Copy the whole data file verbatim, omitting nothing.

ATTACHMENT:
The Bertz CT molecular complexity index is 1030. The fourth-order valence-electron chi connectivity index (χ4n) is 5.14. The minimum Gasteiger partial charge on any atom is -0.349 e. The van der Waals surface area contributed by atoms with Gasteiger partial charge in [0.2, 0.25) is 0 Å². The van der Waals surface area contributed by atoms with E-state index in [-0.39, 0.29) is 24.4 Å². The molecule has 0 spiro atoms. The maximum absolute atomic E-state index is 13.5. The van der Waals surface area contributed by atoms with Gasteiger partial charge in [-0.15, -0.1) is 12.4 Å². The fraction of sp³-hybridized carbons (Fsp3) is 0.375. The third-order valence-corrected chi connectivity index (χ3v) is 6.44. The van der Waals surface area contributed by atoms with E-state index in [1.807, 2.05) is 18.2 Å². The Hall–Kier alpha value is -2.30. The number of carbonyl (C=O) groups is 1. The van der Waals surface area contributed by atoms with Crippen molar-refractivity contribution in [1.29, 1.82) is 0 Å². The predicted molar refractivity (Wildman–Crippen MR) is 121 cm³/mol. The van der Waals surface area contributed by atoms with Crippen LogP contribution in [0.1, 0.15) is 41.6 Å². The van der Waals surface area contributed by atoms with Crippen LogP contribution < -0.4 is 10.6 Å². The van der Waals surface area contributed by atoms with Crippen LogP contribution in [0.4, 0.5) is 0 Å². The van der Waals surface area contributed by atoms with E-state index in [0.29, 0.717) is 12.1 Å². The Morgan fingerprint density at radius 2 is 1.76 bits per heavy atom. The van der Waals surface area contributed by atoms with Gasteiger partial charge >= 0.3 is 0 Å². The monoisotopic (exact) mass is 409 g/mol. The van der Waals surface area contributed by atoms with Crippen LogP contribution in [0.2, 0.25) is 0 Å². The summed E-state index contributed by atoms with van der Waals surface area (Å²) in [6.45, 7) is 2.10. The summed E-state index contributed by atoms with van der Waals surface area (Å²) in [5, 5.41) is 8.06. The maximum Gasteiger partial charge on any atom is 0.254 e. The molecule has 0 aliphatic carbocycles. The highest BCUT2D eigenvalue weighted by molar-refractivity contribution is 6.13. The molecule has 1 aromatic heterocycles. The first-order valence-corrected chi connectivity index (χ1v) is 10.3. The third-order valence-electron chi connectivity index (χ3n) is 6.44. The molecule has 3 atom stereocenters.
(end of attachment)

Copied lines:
The Bertz CT molecular complexity index is 1030. The fourth-order valence-electron chi connectivity index (χ4n) is 5.14. The minimum Gasteiger partial charge on any atom is -0.349 e. The van der Waals surface area contributed by atoms with Gasteiger partial charge in [0.2, 0.25) is 0 Å². The van der Waals surface area contributed by atoms with E-state index in [-0.39, 0.29) is 24.4 Å². The molecule has 0 spiro atoms. The maximum absolute atomic E-state index is 13.5. The van der Waals surface area contributed by atoms with Gasteiger partial charge in [-0.15, -0.1) is 12.4 Å². The fraction of sp³-hybridized carbons (Fsp3) is 0.375. The third-order valence-corrected chi connectivity index (χ3v) is 6.44. The van der Waals surface area contributed by atoms with E-state index in [1.807, 2.05) is 18.2 Å². The Hall–Kier alpha value is -2.30. The number of carbonyl (C=O) groups is 1. The van der Waals surface area contributed by atoms with Crippen molar-refractivity contribution in [1.29, 1.82) is 0 Å². The predicted molar refractivity (Wildman–Crippen MR) is 121 cm³/mol. The van der Waals surface area contributed by atoms with Crippen LogP contribution in [0.1, 0.15) is 41.6 Å². The van der Waals surface area contributed by atoms with Crippen LogP contribution < -0.4 is 10.6 Å². The van der Waals surface area contributed by atoms with Crippen LogP contribution in [0.4, 0.5) is 0 Å². The van der Waals surface area contributed by atoms with E-state index in [0.29, 0.717) is 12.1 Å². The Morgan fingerprint density at radius 2 is 1.76 bits per heavy atom. The van der Waals surface area contributed by atoms with Gasteiger partial charge >= 0.3 is 0 Å². The monoisotopic (exact) mass is 409 g/mol. The van der Waals surface area contributed by atoms with Crippen LogP contribution in [0.2, 0.25) is 0 Å². The summed E-state index contributed by atoms with van der Waals surface area (Å²) in [6.45, 7) is 2.10. The summed E-state index contributed by atoms with van der Waals surface area (Å²) in [5, 5.41) is 8.06. The maximum Gasteiger partial charge on any atom is 0.254 e. The molecule has 0 aliphatic carbocycles. The highest BCUT2D eigenvalue weighted by molar-refractivity contribution is 6.13. The molecule has 1 aromatic heterocycles. The first-order valence-corrected chi connectivity index (χ1v) is 10.3. The third-order valence-electron chi connectivity index (χ3n) is 6.44. The molecule has 3 atom stereocenters.